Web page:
Incubators / Startups

With a new ‘Startup Cohort,’ 1776 gets more formal

On Tuesday, the incubator will graduate its first “investor-ready” group. Is this how 1776 stands out in the years ahead?

1776's 15th Street campus. (Photo by Tajha Chappellet-Lanier)

The incubator concept, at it’s core, is quite simple: Get a bunch of entrepreneurs together in the same space (physical or virtual) where they can share lessons and learn from each other on this difficult road known as entrepreneurship.

In other words, create a community.

But creating a community, as any coworking space community manager will be able to attest, is not as simple as giving people access to the same space. Sure, if you and I worked in the same space I could ask for your feedback or input on my work. But would I? Would I feel comfortable enough to? And from a community-creator’s perspective, how does one go about creating a space where people feel comfortable collaborating?

This is a question that 1776, #dctech’s central incubator space over the past few years, has played around with. The incubator allows members access to a physical space (in D.C. this might be in Crystal City or on 15th Street), a virtual space (Union), all manor of events programming and mentorship through expert “office hours.” But how can 1776 make sure that members are getting real value out of all these resources?

“We were finding that all of these resources can be overwhelming for some members,” Shahier Rahman, biz dev manager at 1776, told This was especially true, he noticed, for first time founders. So Rahman came up with a concept, a more formal 12 week program during which the incubator can guide new members through the resources 1776 has to offer. The curriculum is also designed, Rahman said, to make startups “investor-ready” by the end of 12 weeks.

It’s called the Startup Cohort. (It’s similar, in many ways, to the Fellowship program the new 1776 campus in Brooklyn has been running from the start.

Could the Startup Cohort program be a way for 1776 to distinguish itself in a more crowded incubation market?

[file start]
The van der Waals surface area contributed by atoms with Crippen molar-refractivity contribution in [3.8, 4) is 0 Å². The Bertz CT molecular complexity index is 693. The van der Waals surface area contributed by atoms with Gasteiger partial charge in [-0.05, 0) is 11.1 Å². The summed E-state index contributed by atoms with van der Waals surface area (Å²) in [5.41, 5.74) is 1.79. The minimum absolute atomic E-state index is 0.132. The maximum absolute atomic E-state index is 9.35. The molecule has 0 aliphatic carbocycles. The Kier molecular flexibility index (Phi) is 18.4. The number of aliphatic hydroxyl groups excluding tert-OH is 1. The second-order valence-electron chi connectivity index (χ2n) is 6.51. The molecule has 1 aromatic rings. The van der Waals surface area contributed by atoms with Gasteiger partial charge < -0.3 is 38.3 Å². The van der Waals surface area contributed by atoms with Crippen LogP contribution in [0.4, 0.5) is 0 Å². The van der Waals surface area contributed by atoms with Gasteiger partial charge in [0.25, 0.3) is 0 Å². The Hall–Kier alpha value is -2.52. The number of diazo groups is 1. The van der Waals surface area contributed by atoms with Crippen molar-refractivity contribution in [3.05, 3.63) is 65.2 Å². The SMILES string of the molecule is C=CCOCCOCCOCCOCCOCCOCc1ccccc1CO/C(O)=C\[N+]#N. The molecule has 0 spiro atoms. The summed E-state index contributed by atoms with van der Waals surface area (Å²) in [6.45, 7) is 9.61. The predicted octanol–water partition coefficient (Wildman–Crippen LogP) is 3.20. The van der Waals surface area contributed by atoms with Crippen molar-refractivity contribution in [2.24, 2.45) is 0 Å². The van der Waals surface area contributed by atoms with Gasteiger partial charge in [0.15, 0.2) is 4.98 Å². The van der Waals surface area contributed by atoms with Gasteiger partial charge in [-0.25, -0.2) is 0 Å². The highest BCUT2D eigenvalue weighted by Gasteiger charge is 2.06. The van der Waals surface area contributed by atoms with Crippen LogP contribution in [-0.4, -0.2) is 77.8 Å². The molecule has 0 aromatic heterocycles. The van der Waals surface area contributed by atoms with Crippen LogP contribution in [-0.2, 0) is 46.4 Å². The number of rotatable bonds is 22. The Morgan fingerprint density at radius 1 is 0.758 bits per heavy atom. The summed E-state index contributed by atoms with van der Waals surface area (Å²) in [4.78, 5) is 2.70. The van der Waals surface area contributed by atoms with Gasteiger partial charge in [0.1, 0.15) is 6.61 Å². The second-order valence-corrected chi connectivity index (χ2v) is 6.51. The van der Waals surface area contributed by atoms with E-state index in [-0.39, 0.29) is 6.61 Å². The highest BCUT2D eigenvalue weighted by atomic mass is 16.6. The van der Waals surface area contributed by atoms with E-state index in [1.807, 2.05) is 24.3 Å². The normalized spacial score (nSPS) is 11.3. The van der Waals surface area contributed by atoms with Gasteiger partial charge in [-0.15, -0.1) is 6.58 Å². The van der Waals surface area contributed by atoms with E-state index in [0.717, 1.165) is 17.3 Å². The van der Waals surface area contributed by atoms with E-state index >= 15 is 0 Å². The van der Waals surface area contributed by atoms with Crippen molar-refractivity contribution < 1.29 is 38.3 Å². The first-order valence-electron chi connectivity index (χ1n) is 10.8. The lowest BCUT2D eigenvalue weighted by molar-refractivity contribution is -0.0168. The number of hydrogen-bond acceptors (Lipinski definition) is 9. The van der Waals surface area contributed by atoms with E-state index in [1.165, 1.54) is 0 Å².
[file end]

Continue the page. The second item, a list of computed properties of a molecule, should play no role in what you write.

Rahman sat down with others on the 1776 team and came up with a curriculum — they followed Lean Startup methodology closely and used Union as a resource. “A lot of the big-picture topics for the curriculum already existed on Union,” Rahman said. For example, topics covered over the 12 weeks include things like idea validation, storytelling, building a MVP, market research and more.

Lauren Hyman, who runs 1776’s mentorship program, then set about identifying members in the 1776 network who would be able to teach each of these topics. Each class was recorded and posted on Union for the cohort to review — Rahman and team plan to release the curriculum more broadly once these 12 weeks wrap up.

The first group of 20 startups to take part in the Startup Cohort arrived on campus in February. Well, 18 of them did — two were existing 1776 members. Over the course of the next 12 weeks they learned from mentors and from each other. It has been fun, Rahman reflected, to watch them grow into a strong group and help each other along the way. “There’s been a lot of organic learn-from-each-other community,” Rahman said.

And this, of course, was precisely the idea. Rahman says 1776 “definitely” plans to continue the program with another group. “In my humble opinion it’s been a resounding success,” he said.

For now, the first Startup Cohort will graduate via a pitch showcase event on Tuesday.

From our perspective, it’s interesting to see 1776 move toward a more organized program. As #dctech grows, the four year old incubator is no longer the only place for District-based startups to find themselves surrounded by fellow entrepreneurs. (WeWork, for example, also has a community-building ethos and is now everywhere.) Could the Startup Cohort program be a way for 1776 to distinguish itself (and its unique value) for the years to come?

Companies: 76 Forward

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